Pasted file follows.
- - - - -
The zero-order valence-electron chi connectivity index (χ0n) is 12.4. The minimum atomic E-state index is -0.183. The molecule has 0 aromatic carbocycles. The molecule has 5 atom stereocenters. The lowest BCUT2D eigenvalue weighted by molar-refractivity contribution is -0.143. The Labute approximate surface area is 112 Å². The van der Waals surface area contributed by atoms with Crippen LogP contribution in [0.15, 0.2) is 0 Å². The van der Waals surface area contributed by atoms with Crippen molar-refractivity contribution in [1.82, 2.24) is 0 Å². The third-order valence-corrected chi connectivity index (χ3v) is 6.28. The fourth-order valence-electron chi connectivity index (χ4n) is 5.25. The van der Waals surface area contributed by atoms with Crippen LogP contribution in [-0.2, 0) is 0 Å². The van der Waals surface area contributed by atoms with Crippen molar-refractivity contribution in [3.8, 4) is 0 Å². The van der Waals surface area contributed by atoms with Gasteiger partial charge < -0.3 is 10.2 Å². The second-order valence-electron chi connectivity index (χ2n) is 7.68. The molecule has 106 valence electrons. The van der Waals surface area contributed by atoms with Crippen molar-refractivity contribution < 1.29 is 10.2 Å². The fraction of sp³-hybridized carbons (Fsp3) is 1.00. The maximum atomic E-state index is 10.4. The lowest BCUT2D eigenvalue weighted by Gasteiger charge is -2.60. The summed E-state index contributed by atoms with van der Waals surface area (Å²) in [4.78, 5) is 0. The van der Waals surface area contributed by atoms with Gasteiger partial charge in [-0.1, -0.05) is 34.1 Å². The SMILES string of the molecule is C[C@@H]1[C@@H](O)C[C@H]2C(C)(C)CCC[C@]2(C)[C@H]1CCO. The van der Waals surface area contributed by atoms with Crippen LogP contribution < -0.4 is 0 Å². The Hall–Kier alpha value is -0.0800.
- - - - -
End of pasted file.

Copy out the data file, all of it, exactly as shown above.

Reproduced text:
The zero-order valence-electron chi connectivity index (χ0n) is 12.4. The minimum atomic E-state index is -0.183. The molecule has 0 aromatic carbocycles. The molecule has 5 atom stereocenters. The lowest BCUT2D eigenvalue weighted by molar-refractivity contribution is -0.143. The Labute approximate surface area is 112 Å². The van der Waals surface area contributed by atoms with Crippen LogP contribution in [0.15, 0.2) is 0 Å². The van der Waals surface area contributed by atoms with Crippen molar-refractivity contribution in [1.82, 2.24) is 0 Å². The third-order valence-corrected chi connectivity index (χ3v) is 6.28. The fourth-order valence-electron chi connectivity index (χ4n) is 5.25. The van der Waals surface area contributed by atoms with Crippen LogP contribution in [-0.2, 0) is 0 Å². The van der Waals surface area contributed by atoms with Crippen molar-refractivity contribution in [3.8, 4) is 0 Å². The van der Waals surface area contributed by atoms with Gasteiger partial charge < -0.3 is 10.2 Å². The second-order valence-electron chi connectivity index (χ2n) is 7.68. The molecule has 106 valence electrons. The van der Waals surface area contributed by atoms with Crippen molar-refractivity contribution < 1.29 is 10.2 Å². The fraction of sp³-hybridized carbons (Fsp3) is 1.00. The maximum atomic E-state index is 10.4. The lowest BCUT2D eigenvalue weighted by Gasteiger charge is -2.60. The summed E-state index contributed by atoms with van der Waals surface area (Å²) in [4.78, 5) is 0. The van der Waals surface area contributed by atoms with Gasteiger partial charge in [-0.1, -0.05) is 34.1 Å². The SMILES string of the molecule is C[C@@H]1[C@@H](O)C[C@H]2C(C)(C)CCC[C@]2(C)[C@H]1CCO. The van der Waals surface area contributed by atoms with Crippen LogP contribution < -0.4 is 0 Å². The Hall–Kier alpha value is -0.0800.